The water was freezing. One half-step in and I let out a squeal.
But my stepdaughter had already dunked her head completely under and was swimming in the ocean like a little fish. She’s 6 years old, and fearless.
I stood there in the ankle-deep water, squeaking every time an icy wave splashed up my legs a bit higher. This wasn’t my idea of a good time.
My stepdaughter, however, was right at home, ducking under those waves, climbing onto her boogie board, sliding off again.
As my feet became accustomed — or just numb — to the temperature, I took a few steps further in. Waited to get another level of numb, then a few more steps. Soon I was in up to my waist, and I stayed there for a while.
I watched my stepdaughter and her cousins figure out a way to connect their boogie boards and inner tubes via a combination of handles, straps, and somebody holding onto somebody else’s foot. Then I pulled them all along in a train of flotation devices, traipsing along the shoreline, but never going more than waist-deep.
Every few feet, she would wiggle around too much on her boogie board and fall off again. I’d pull us to a stop, and there would be a mini-collision as the momentum carried her cousins’ floaties into hers as she scrambled to get back on. But soon enough, we’d be on our way again.
Eventually, we got to where we were going: A little stream of sorts that flowed into the ocean. We all climbed out of the cold water and traded it for the stream — which, I found out, was much, much warmer. But when I stepped in, I realized it actually was … too warm. I stayed there for a while with my husband and my 10-year-old stepson and the rest of the family, but I kept thinking about that ocean water.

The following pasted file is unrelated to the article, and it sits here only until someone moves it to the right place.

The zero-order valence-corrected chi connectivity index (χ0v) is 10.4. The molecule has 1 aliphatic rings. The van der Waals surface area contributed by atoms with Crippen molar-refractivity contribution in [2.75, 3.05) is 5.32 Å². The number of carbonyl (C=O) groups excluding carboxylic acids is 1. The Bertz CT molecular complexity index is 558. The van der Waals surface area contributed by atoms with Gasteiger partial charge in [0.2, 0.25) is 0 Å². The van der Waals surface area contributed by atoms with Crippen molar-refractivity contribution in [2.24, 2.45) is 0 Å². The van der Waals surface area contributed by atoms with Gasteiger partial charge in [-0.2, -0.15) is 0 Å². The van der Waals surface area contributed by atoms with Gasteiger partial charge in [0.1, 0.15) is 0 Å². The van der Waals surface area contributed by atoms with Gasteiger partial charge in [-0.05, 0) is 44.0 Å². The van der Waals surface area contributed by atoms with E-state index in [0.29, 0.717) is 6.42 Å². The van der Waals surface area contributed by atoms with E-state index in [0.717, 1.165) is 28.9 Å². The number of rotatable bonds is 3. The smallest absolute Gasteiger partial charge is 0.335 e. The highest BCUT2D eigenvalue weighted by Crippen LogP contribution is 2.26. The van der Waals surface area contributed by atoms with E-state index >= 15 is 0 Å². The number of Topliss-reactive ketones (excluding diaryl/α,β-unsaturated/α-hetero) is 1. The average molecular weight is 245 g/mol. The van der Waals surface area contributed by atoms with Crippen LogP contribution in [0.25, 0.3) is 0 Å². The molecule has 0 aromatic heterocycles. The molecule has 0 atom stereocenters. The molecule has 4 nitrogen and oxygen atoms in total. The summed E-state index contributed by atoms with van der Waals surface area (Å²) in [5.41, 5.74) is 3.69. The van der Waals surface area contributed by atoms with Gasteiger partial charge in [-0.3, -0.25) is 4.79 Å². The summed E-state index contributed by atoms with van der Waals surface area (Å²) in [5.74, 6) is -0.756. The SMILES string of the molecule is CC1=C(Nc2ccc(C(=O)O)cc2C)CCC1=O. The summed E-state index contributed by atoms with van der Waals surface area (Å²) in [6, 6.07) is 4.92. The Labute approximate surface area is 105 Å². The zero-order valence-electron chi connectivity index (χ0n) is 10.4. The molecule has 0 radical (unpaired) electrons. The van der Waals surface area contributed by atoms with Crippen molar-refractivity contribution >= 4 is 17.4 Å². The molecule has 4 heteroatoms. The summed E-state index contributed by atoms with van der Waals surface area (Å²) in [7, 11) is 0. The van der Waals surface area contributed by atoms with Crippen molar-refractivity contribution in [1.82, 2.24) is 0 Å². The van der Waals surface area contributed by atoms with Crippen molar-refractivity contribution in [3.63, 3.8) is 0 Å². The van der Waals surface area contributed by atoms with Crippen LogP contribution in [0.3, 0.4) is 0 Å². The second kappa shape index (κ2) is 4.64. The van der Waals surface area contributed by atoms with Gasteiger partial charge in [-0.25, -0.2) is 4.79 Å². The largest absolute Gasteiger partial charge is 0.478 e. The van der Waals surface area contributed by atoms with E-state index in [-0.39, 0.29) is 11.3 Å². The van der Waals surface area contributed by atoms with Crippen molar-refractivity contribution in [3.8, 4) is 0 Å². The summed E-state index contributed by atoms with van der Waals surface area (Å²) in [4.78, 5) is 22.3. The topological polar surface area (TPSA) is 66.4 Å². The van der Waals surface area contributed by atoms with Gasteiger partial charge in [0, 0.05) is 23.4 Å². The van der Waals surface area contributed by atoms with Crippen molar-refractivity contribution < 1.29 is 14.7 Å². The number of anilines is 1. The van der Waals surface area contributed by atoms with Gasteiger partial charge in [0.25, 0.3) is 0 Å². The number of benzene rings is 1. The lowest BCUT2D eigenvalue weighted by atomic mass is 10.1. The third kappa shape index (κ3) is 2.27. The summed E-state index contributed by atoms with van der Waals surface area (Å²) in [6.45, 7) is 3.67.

It had been cold. Frigid. But somehow, it seemed more enticing than the comfortable little stream we were in now.
Soon the kids wanted to go back out to it. And this time, I went with them. Not just halfway, either. This time, I went completely under.
The water stung, it was so cold. I couldn’t catch my breath. I splashed back up to the surface, gasping.
But I had done it. My husband came in, too, and we all got a good laugh at how miserably cold but perfectly happy we all were together in that ocean. It was terrifying and not exactly the most comfortable thing in the world, but I’m glad I dove in.
It’s exactly the same with stepparenting, actually.
It wasn’t my plan at first, falling in love with (and then marrying!) a divorced dad of two. And diving into the role of stepmom two years ago was, like that ocean water, terrifying and not exactly the most comfortable thing in the world.
In the beginning, I kind of tiptoed in. Waited for the initial shock to wear off, then waded in a bit further. I watched my stepkids splash around in their world that they were already accustomed to, but each step was completely new territory for me. And as casual as the kids made everything look, that water was probably a little uncomfortable for them at points, too, as it was for my now-husband.
It still is sometimes, for all of us. Every day is more new territory, and I still squeal when a new challenge splashes just a bit higher than I’m expecting.
And I know there will be accidents, mistakes along the way. Like how Jan fell off her boogie board, there will probably be times when she and her brother will hit a wave at not quite the right angle, and get tossed off their trajectory in life. And I hope I can be there to pull everything to a stop and help them back on.
This ocean I’m in might not have been my original plan. But now, anything other than this life would be … lacking. As I write this, rumbling along the highway as my husband drives us home from that beach, I look back at the two little sleepyheads in the backseat, and I wonder how I got this lucky.
Sure, that warm stream was easier, less stressful to be in. But it isn’t where I want to be anymore.